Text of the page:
Xbox One had little hope of winning the 8th Generation. 360 only sold close to the PS3 lifetime sales (and it won in software and subscriptions) because of Sony's stupidity with the PS3's early years.
A very competently handled Xbox One would've sold around 360 and PS4 would've finished around 88-95 million. I suppose a near tie is a lot better than a loss. But let's not think winning the generation was on the table.

  • 0
Mar1217 Wman1996 (on 08 February 2024)

But what are we supposed to classify this recent generation as for the Series S/X ?
You could argue that despite the COVID the transition to it was even more smooth sailing than the one on Xbox One and yet now more than 3 years into it, it's sliding behind even that.
Proof that smooth transition gen over gen helps in the short term but are not the deciding factor as to why a console becomes successful ultimately imo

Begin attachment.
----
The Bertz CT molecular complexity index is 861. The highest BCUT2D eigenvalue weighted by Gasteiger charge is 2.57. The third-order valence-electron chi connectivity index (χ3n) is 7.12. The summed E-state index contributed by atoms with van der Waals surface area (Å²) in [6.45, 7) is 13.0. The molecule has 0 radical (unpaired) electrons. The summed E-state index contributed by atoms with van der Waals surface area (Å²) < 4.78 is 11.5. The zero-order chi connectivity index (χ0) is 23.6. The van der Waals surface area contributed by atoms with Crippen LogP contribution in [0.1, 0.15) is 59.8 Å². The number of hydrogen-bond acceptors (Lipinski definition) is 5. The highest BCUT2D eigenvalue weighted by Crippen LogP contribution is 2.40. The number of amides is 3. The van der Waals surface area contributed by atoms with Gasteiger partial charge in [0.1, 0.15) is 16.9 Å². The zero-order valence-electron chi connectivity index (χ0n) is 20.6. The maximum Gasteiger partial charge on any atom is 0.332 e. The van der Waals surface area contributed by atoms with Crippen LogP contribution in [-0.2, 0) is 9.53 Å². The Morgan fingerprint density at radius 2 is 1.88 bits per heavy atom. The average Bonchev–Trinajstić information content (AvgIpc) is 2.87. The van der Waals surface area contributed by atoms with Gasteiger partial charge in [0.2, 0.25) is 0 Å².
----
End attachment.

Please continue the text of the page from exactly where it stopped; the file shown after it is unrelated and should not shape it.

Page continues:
• +1
Wman1996 Mar1217 (on 08 February 2024)

That's true. I do feel though when Nintendo drops the ball in sales there's not a smooth transition at the start.
Wii U might've sold well during its launch, but it was already struggling in January.
N64 fizzled out a lot after November 2000 and GameCube had a lot of quality software but was destroyed by the PS2. GameCube's 2006 was quite barren compared to its earlier years and one of the few transition choices was Twilight Princess going cross-gen.
And Nintendo just let the Wii U die instead of injecting some energy in 2016. If it weren't for still offering Breath of the Wild on Wii U in 2017, the Wii U would effectively (even if not literally) be dead after 2015.

  • +1
Jumpin IcaroRibeiro (on 08 February 2024)

Well, except for the PS3, PS5, Xbox One, and Xbox Series. As none of those were smooth transitions from the previous generation without serious issues.

So really, you have PS2, PS4, and Xbox 360 that had relatively smooth transitions.

  • 0
IcaroRibeiro Jumpin (on 08 February 2024)

PS5, Xbone and Series were all smooth transitions

I'd say PS3 was smooth transition as well, for customers. For Sony it wasn't

  • 0
Jumpin IcaroRibeiro (on 08 February 2024)